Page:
Review: Calculus VCT
Calculus Capital has invested in small unquoted companies since 1999, primarily through its EIS fund. The Calculus VCT launched in 2009 and co-invests in many of the same companies.
In 2017 the Calculus VCT consolidated its three share classes and merged with Neptune Calculus VCT. Calculus VCT was until 2015 known as Investec Structured Products Calculus VCT plc.
This new share offer seeks to raise £5 million with an over-allotment facility of a further £5 million.
- Aims to invest in growth-focused, mature unlisted businesses, in many cases co-investing alongside the long-standing Calculus EIS fund
- 21 portfolio companies held in a wide range of sectors
- Target dividend of 4.5% of NAV, from summer 2019 (variable and not guaranteed)
- Strong and experienced management team
- £5,000 minimum investment
- Monthly regular savings option available
Calculus Capital was founded by John Glencross and Susan McDonald in 1996; both are still actively involved. They launched the UK’s first approved EIS fund in 1999 (it raised £1 million). Calculus now manages £147.2 million (as at 31 May 2017), predominantly in EIS funds with a smaller amount (c.£10 million) in this VCT.
Watch an exclusive video interview with Calculus CEO John Glencross:
The VCT has a dividend target of 4.5% of net asset value per annum, variable and not guaranteed. Dividends from the new offer shares are not expected until 2019.
Calculus’s focus has always been on mature unlisted businesses. Calculus targets companies seeking development or scale-up capital that have:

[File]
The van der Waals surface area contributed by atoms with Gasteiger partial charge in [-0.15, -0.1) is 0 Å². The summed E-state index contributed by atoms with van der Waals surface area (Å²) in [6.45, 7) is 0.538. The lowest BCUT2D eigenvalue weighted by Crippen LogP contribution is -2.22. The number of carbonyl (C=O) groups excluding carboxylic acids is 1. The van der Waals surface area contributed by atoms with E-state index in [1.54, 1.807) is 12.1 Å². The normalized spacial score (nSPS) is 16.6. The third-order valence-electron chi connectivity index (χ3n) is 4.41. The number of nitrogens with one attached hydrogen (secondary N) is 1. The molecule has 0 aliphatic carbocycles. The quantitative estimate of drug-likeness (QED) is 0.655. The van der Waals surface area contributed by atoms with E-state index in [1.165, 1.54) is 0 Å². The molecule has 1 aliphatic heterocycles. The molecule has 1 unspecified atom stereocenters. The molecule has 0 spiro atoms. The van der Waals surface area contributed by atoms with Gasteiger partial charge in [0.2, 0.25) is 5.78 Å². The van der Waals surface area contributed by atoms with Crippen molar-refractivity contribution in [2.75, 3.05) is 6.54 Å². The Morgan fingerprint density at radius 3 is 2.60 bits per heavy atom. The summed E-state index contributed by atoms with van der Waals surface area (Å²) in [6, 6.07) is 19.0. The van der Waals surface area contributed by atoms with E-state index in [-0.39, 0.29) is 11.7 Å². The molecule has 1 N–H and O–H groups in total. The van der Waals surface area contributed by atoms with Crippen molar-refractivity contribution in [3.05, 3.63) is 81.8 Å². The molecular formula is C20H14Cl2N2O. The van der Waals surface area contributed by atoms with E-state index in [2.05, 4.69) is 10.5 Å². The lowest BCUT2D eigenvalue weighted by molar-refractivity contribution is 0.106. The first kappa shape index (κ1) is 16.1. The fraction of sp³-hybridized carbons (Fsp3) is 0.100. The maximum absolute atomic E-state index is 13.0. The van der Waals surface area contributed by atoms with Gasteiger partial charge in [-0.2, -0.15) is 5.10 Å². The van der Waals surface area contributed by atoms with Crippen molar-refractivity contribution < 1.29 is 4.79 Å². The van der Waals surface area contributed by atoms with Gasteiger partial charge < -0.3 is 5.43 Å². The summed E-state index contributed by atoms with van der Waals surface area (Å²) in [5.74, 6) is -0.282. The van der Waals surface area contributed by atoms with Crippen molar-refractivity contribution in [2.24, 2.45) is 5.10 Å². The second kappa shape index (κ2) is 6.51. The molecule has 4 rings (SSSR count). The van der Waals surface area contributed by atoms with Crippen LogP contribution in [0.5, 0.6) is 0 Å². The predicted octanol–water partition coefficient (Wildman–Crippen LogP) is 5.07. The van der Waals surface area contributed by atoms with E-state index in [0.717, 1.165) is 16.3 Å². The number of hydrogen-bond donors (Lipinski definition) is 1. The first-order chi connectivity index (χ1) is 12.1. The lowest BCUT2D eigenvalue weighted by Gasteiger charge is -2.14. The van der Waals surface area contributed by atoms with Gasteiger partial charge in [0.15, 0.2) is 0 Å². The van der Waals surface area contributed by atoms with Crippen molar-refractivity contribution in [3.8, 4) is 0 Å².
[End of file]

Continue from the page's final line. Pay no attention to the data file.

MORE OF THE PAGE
- A robust business model
- A strong management team
- Evidence of market opportunity
- Capability, in the manager’s view, of achieving a target IRR of 20%
Most of the deals come to Calculus via corporate advisers or as the management of underlying companies come back for a second or third time.
Calculus aims to find and back capable management teams in established companies which are already successfully selling products and services. Sectors of interest include agri-tech, leisure, telecoms, transportation, healthcare and business services. As at August 2017 the VCT holds 21 companies in the portfolio.
The VCT currently holds a large amount of cash. Three of the top four holdings of the enlarged portfolio are money market funds. As at 30 June 2017, 39.2% was held in Aberdeen Sterling Liquidity Fund, Goldman Sachs Sterling Liquidity Fund and Fidelity Sterling Liquidity Fund.
Example of a portfolio company
Blu Wireless Technology
In July 2017 both the Calculus VCT and EIS invested £2.4 million in Blu Wireless Technology. Blu Wireless is a firm leading the way in bringing ultra-fast millimetre wave (mmWave) wireless technology into homes and businesses through the roll-out of Wi-Gig® and 5G networks. Blu Wireless has many of the world’s leading semiconductor and consumer electronics companies among its customers.
This investment by Calculus was part of a £6.6 million institutional and private investment round and follows the recent strategic investment round led by ARM, the UK semiconductor and software design company. The investment will enable Blu Wireless Technology to accelerate the design and development of its core wireless technologies. It will help the firm grow its software design and development team and recruit additional sales and marketing resource to help expand its client base.